Yob - Clearing The Path To Ascend - Albums - Reviews - Soundblab

Yob - Clearing The Path To Ascend

by Andy Brown Rating:8 Release Date:2014-09-01

The signs were there from the beginning. Four tracks stretched out over an hour and a reputation for making brutally heavy, DOOM metal (yes, I’m contractually obliged to write that in capitols). Clearing the Path to Ascend wasn’t going to be the kind of album to soundtrack a jovial montage on The One Show.

The album opens with a calm voice whispering in our ears, “Time to wake up”. After a slow, quietly tense introduction, ‘In Our Blood’ blooms into a bludgeoning Goliath of sound; guitars drenched in heavy static and riff-laden noise.

The commanding vocals are perhaps one of the most notable aspects in Yob’s oeuvre. On my first few listens, I became convinced these melodic, soaring vocals must belong to a female vocalist. It seems, however, that the vocals belong to founding member, Mike Scheidt. Scheidt’s vocals are unbelievably versatile, ranging from the melodic range that starts this opening epic to the guttural howls that appear moments later. It can’t be great for his throat, but it sounds fantastic.   

We’re not given any time to recover from the opening blast, as ‘Nothing to Win’ continues to batter down the doors of perception with its psychedelic, doom-laden sonic assault. Travis Foster’s drums pick up the pace as Scheidt’s guitar blazes a blackened trail of cosmic ferocity over the track's relentless, black-metal influenced 11-minute duration. There’s something unspeakably dark but irresistibly powerful here.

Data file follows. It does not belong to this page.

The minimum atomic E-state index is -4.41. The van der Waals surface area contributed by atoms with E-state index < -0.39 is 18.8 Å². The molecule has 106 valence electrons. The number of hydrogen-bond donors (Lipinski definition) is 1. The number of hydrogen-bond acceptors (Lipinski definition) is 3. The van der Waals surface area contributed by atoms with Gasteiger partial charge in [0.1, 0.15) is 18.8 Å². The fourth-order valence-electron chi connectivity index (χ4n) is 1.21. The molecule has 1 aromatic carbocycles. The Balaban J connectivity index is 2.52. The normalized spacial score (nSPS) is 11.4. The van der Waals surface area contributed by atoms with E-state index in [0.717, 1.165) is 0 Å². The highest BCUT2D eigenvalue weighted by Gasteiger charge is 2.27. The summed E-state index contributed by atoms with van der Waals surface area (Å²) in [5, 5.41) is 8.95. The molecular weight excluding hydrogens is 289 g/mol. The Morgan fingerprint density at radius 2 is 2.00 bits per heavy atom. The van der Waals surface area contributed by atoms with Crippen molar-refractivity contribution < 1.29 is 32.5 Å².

The quest continues into third piece ‘Unmask the Spectre’, tense drones, creepy whispers and spectral guitars giving way to incredibly weighty landslides of sound. If the previous three tracks weren’t quite epic enough for you, the album closes with the nearly 19-minute-long ‘Marrow’.

Perhaps even more so than the other tracks, ‘Marrow’ really shows the band's impressive breadth of sound. Unexpectedly beautiful passages slide gracefully into open, desert plains of psychedelic blues. A mesmerising, slow-burning rock epic, ‘Marrow’ certainly moves Yob out of the sometimes restrictive sphere of doom. Scheidt’s chameleon-like voice proving he can do wounded wail just as well as his chain-smoking Satan impression.  

Yob isn’t just making noise for the sake of it. There seems to be a desire for some kind of sonic transcendence, a musical nirvana that can only be reached through lashings of excessive volume and riffs. You've been under a spell dear reader, it's time to wake up.  

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